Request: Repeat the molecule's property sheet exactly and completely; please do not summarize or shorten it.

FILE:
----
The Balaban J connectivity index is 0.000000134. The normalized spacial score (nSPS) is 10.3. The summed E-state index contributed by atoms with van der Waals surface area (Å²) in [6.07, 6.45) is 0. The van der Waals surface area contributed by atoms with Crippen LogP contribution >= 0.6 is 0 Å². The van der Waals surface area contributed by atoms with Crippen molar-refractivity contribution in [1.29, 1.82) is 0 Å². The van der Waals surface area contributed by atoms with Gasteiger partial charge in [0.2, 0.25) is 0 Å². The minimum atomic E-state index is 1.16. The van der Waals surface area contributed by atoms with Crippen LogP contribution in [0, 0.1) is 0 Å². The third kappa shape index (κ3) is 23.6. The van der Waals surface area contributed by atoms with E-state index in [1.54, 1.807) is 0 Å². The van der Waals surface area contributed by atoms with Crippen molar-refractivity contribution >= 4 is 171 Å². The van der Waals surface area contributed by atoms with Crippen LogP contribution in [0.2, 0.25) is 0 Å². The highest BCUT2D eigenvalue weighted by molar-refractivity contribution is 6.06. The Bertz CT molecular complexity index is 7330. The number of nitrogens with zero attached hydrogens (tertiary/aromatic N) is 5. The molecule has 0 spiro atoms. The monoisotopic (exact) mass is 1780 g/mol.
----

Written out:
The Balaban J connectivity index is 0.000000134. The normalized spacial score (nSPS) is 10.3. The summed E-state index contributed by atoms with van der Waals surface area (Å²) in [6.07, 6.45) is 0. The van der Waals surface area contributed by atoms with Crippen LogP contribution >= 0.6 is 0 Å². The van der Waals surface area contributed by atoms with Crippen molar-refractivity contribution in [1.29, 1.82) is 0 Å². The van der Waals surface area contributed by atoms with Gasteiger partial charge in [0.2, 0.25) is 0 Å². The minimum atomic E-state index is 1.16. The van der Waals surface area contributed by atoms with Crippen LogP contribution in [0, 0.1) is 0 Å². The third kappa shape index (κ3) is 23.6. The van der Waals surface area contributed by atoms with E-state index in [1.54, 1.807) is 0 Å². The van der Waals surface area contributed by atoms with Crippen molar-refractivity contribution >= 4 is 171 Å². The van der Waals surface area contributed by atoms with Crippen LogP contribution in [0.2, 0.25) is 0 Å². The highest BCUT2D eigenvalue weighted by molar-refractivity contribution is 6.06. The Bertz CT molecular complexity index is 7330. The number of nitrogens with zero attached hydrogens (tertiary/aromatic N) is 5. The molecule has 0 spiro atoms. The monoisotopic (exact) mass is 1780 g/mol.